En EspaŅol

Q. Who is Mr. Smarty Plants?

A: There are those who suspect Wildflower Center volunteers are the culpable and capable culprits. Yet, others think staff members play some, albeit small, role. You can torture us with your plant questions, but we will never reveal the Green Guru's secret identity.

Help us grow by giving to the Plant Database Fund or by becoming a member

Did you know you can access the Native Plant Information Network with your web-enabled smartphone?

Share

Ask Mr. Smarty Plants

Ask Mr. Smarty Plants is a free service provided by the staff and volunteers at the Lady Bird Johnson Wildflower Center.

Search Smarty Plants
    
 
See a list of all Smarty Plants questions
Can't find the answer in our existing FAQs, submit a question to Mr. Smarty Plants.
Need help with plant identification, visit the plant identification page.
 
rate this answer
1 rating

Thursday - July 10, 2008

From: Wanette, OK
Region: Southwest
Topic: Non-Natives, Compost and Mulch, Diseases and Disorders, Shrubs
Title: Rust spots on non-native red tip photinia
Answered by: Barbara Medford

QUESTION:

I live in Oklahoma and my red tips have rust spots on leaves and some plants are losing leaves. This is a clay soil; can you give me any info. on how to solve this problem?

ANSWER:

For openers, the red-tip photinia is non-native to North America, originating in the Far East. At the Lady Bird Johnson Wildflower Center, we are committed to the planting, protection and propagation of plants native to North America. Native plants are recommended because they are adapted to an area's soil, rainfall, heat (or cold), and so require less water, less fertilizer, less maintenance. We're not saying that your plants are suffering because they're non-native, necessarily, but that choosing the right plant, in advance, can save you a lot of grief and probably money because of lost plants. Unfortunately, the red tip photinia has been widely overused because it is cheap, fast-growing and the red leaves in the Spring are quite attractive.

In this Mississippi State University Extension Service Red-tip Photinia Almost Eliminated, you will likely find out why your plants are not prospering. Here is a quote from this article:

"Red-tip is highly susceptible to the fungal pathogen known as Entomosporium that causes leaf spots and ultimately defoliation. The disease has all but eliminated Red-tip from the list of recommended shrubs for Southern landscapes. In fact, the disease is so widespread that one plant pathologist jokingly explained that there are two types of Red-tip, those that have the disease and those that are going to get it! So, even though newly planted Red-tip bushes may stay disease free for many years, ultimately they will succumb to the inevitable."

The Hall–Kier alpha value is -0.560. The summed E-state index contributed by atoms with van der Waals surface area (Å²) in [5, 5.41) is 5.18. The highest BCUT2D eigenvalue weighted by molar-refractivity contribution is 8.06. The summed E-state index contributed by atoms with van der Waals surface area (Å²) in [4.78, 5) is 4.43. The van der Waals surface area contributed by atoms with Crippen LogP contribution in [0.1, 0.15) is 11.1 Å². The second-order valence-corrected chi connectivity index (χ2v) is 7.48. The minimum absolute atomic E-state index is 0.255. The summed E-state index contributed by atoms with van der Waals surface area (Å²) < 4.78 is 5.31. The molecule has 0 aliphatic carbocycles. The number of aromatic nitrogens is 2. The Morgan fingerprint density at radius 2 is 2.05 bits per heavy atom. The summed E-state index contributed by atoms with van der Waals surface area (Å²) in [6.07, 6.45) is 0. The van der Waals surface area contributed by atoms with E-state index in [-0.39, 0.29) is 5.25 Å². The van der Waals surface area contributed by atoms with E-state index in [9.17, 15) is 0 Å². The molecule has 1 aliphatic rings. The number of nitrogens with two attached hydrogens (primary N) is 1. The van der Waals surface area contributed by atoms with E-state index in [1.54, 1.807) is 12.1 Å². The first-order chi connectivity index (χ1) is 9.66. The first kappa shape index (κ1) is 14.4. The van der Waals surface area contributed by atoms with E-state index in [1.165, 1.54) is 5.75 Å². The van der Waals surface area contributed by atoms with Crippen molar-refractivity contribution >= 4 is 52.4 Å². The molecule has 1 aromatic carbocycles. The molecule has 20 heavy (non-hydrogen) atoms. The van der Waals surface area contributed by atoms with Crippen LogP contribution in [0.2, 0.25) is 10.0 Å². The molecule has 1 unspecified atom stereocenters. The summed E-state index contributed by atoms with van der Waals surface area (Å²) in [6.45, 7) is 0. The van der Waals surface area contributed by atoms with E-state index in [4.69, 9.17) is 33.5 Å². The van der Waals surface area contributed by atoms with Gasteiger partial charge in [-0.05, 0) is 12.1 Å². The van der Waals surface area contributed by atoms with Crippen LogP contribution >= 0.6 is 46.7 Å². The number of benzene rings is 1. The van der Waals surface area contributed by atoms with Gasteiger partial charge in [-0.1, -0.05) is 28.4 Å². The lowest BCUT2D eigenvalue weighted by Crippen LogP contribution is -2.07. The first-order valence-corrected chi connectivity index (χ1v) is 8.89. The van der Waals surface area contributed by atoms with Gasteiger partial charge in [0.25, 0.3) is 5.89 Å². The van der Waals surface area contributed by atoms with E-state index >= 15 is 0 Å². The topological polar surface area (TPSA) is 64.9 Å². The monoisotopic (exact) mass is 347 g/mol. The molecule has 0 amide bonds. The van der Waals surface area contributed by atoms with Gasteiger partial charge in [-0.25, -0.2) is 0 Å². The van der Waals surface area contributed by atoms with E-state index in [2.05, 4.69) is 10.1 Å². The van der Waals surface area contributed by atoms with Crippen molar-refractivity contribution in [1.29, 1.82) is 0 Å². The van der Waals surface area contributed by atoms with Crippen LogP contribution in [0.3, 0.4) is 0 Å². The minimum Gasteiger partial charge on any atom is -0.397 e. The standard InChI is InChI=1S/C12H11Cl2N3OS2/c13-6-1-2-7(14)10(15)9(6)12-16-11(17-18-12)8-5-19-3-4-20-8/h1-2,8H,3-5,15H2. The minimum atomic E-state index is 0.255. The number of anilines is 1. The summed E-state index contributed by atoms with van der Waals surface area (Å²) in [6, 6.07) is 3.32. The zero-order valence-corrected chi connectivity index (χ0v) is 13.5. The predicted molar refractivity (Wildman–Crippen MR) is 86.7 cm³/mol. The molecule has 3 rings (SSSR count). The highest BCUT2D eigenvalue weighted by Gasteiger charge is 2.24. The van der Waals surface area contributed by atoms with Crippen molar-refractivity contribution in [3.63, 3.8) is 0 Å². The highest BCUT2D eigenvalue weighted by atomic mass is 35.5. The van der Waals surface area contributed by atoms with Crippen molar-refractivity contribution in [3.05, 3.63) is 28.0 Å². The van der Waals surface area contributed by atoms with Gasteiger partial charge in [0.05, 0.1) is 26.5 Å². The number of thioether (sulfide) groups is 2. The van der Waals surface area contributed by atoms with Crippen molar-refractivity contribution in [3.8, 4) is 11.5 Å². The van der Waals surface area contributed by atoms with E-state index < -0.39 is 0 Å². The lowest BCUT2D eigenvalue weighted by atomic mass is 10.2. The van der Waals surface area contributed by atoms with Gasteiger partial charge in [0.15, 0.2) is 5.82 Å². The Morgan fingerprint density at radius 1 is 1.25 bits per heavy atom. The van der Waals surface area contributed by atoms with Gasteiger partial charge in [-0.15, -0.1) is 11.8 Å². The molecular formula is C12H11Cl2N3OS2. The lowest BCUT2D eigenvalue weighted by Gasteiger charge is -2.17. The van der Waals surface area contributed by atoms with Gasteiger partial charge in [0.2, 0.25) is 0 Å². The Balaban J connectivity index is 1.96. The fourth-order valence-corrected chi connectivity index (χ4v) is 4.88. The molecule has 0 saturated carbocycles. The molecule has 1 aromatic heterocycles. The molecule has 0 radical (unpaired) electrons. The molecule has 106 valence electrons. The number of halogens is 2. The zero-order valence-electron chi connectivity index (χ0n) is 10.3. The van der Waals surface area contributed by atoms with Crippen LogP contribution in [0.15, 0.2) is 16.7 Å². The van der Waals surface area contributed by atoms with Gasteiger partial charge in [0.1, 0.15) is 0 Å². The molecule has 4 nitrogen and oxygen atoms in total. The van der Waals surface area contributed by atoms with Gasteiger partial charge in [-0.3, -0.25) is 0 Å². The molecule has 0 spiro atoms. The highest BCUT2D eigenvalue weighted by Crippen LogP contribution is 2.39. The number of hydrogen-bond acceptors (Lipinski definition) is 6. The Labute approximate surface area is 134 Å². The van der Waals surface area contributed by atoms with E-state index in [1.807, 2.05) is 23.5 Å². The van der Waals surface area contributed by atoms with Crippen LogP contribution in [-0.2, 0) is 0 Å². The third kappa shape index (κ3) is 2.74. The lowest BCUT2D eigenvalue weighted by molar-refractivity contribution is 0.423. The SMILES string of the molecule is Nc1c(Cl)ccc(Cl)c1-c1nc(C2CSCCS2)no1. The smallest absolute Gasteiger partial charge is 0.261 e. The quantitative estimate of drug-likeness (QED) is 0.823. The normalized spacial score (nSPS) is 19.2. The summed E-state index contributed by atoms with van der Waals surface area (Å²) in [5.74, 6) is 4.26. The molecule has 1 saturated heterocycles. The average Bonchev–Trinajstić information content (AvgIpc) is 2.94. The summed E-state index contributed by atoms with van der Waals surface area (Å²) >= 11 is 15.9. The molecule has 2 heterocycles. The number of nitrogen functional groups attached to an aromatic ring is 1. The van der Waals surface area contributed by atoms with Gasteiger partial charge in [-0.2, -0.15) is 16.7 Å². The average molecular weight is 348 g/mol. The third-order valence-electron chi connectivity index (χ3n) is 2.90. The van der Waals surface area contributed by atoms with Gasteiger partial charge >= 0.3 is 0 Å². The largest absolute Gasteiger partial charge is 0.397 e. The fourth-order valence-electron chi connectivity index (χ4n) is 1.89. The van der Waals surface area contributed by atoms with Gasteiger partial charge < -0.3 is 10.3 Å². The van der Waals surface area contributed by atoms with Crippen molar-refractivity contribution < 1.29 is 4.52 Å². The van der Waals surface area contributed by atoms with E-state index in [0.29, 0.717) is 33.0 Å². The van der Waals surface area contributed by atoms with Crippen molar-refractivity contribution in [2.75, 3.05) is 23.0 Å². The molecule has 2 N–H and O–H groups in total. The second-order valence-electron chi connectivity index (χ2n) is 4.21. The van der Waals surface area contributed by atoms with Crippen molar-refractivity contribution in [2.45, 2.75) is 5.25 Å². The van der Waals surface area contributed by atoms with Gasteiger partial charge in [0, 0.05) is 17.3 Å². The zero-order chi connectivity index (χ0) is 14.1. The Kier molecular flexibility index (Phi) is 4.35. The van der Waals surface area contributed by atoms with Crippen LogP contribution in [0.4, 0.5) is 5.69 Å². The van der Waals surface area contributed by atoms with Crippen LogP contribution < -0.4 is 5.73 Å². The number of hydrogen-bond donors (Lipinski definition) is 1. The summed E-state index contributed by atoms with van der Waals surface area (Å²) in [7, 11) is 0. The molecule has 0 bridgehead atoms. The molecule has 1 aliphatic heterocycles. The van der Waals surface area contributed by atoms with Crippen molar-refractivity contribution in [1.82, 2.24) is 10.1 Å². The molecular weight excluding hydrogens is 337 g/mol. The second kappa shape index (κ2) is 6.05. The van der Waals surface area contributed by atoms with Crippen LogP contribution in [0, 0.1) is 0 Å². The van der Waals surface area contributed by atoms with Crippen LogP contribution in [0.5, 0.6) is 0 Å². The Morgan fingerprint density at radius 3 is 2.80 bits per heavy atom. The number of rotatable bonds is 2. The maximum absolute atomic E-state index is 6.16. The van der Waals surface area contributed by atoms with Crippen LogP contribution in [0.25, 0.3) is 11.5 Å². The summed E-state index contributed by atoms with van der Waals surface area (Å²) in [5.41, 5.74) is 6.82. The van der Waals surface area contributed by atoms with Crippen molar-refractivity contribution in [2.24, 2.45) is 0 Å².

Cotton Root Rot is also responsible for the loss of many ornamental plants in clay soil, and photinias are especially vulnerable. An article by Lynn Rawe from the Texas A&M Home Horticulture site describes the symptoms. There is no cure.

We're sorry that we can't give you the name of a spray or fungicide that would cure these plants, but we're afraid there is no such panacea. If the seemingly inevitable happens, try replacing the plants with plants native to Oklahoma, and tolerant of clay soils. However, if the clay is very dense, there will probably be drainage problems for any replacement, as well. If and when the photinias die, remove them and dispose of them in such a way that whatever disease has killed them will not be readily able to spread to other plants. Then incorporate compost or other humus into the soil, digging and mixing it deeply, and raising the bed, again to improve drainage. Don't try to plant new shrubs until late Fall, so they won't suffer from heat shock. Mulch them with shredded hardwood mulch, which will help keep the roots cool (or warm) and, as it decomposes, add still more organic matter to the soil, and keep this mulching up.

 

More Compost and Mulch Questions

Fast-growing vine for cinder block wall in Albuquerque
July 26, 2010 - I live in Albuquerque, N.M. and have a cement/cinder block wall and was wondering if there is a vine I can plant which will be easy to grow, grow fast and cover my wall without any type of help like a...
view the full question and answer

Disposal of Ashe juniper from Austin
March 07, 2013 - I am in western Travis County and we have been clearing our land of some of the Ashe Juniper. When there is not a burn ban, we burn them because there are just too many to shred. I was wondering if ...
view the full question and answer

How to grow milkweeds (Asclepias spp.) for monarch butterflies
March 31, 2010 - I tried and tried and tried to grow Asclepias viridis, A. asperula and even A. oenotheroides from seeds and even tubers for fourteen years! Do you have advice for growing these and other milkweed plan...
view the full question and answer

Chlorosis in tropical milkweed and asclepias tuberosa
May 18, 2008 - I planted both tropical milkweed and asclepias tuberosa. Both are chlorotic and the native milkweed has brown upturned leaves. Could it possibly be too much water? Or what?
view the full question and answer

Stumps of fallen oaks in Hurricane Irene from Newton PA
September 03, 2011 - Two large red oaks fell in the woods in our yard in Newtown PA due to Hurricane Irene. The trees have been removed, but the stumps remain. Please can you recommend some fast-growing, attractive, nativ...
view the full question and answer

Smarty Plants's Facebook profile Support the Wildflower Center by Donating Online or Becoming a Member today.

Mr. Smarty Plants wants you to be his Facebook friend. Click the Facebook icon to add yourself to Mr. Smarty Plants list of friends.
E-NEWSLETTER | BECOME A MEMBER | DONATE NOW | MEDIA | SITEMAP
© 2014 Lady Bird Johnson Wildflower Center